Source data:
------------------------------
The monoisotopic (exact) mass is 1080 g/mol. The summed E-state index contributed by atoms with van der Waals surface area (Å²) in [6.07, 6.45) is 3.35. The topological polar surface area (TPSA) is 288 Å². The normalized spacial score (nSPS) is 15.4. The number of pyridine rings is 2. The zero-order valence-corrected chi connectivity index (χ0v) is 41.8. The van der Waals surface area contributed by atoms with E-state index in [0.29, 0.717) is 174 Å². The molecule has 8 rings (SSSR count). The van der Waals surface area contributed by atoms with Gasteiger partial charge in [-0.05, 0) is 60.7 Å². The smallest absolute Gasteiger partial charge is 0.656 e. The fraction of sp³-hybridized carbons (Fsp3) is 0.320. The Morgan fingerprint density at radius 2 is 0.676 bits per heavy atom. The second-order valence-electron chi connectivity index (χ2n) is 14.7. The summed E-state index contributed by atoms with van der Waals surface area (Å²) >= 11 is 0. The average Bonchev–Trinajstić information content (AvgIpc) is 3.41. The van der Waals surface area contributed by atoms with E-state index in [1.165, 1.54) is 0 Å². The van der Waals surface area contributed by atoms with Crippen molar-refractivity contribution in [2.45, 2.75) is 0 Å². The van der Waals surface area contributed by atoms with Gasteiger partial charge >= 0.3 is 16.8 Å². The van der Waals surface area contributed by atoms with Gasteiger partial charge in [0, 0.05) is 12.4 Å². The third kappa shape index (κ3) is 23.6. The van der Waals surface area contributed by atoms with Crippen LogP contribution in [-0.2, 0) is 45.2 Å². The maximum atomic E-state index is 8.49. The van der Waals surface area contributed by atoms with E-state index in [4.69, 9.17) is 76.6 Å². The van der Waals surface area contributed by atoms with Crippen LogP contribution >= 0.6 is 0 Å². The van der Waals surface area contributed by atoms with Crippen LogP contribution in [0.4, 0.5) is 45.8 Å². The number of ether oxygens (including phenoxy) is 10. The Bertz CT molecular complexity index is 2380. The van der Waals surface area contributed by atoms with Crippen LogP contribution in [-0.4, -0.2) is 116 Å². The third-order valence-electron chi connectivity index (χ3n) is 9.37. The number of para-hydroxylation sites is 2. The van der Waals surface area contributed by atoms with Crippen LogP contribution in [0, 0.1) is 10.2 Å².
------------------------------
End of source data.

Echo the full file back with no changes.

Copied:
The monoisotopic (exact) mass is 1080 g/mol. The summed E-state index contributed by atoms with van der Waals surface area (Å²) in [6.07, 6.45) is 3.35. The topological polar surface area (TPSA) is 288 Å². The normalized spacial score (nSPS) is 15.4. The number of pyridine rings is 2. The zero-order valence-corrected chi connectivity index (χ0v) is 41.8. The van der Waals surface area contributed by atoms with E-state index in [0.29, 0.717) is 174 Å². The molecule has 8 rings (SSSR count). The van der Waals surface area contributed by atoms with Gasteiger partial charge in [-0.05, 0) is 60.7 Å². The smallest absolute Gasteiger partial charge is 0.656 e. The fraction of sp³-hybridized carbons (Fsp3) is 0.320. The Morgan fingerprint density at radius 2 is 0.676 bits per heavy atom. The second-order valence-electron chi connectivity index (χ2n) is 14.7. The summed E-state index contributed by atoms with van der Waals surface area (Å²) >= 11 is 0. The average Bonchev–Trinajstić information content (AvgIpc) is 3.41. The van der Waals surface area contributed by atoms with E-state index in [1.165, 1.54) is 0 Å². The van der Waals surface area contributed by atoms with Crippen molar-refractivity contribution in [2.45, 2.75) is 0 Å². The van der Waals surface area contributed by atoms with Gasteiger partial charge >= 0.3 is 16.8 Å². The van der Waals surface area contributed by atoms with Gasteiger partial charge in [0, 0.05) is 12.4 Å². The third kappa shape index (κ3) is 23.6. The van der Waals surface area contributed by atoms with Crippen LogP contribution in [-0.2, 0) is 45.2 Å². The maximum atomic E-state index is 8.49. The van der Waals surface area contributed by atoms with E-state index in [4.69, 9.17) is 76.6 Å². The van der Waals surface area contributed by atoms with Crippen LogP contribution >= 0.6 is 0 Å². The van der Waals surface area contributed by atoms with Crippen LogP contribution in [0.4, 0.5) is 45.8 Å². The number of ether oxygens (including phenoxy) is 10. The Bertz CT molecular complexity index is 2380. The van der Waals surface area contributed by atoms with Crippen LogP contribution in [-0.4, -0.2) is 116 Å². The third-order valence-electron chi connectivity index (χ3n) is 9.37. The number of para-hydroxylation sites is 2. The van der Waals surface area contributed by atoms with Crippen LogP contribution in [0, 0.1) is 10.2 Å².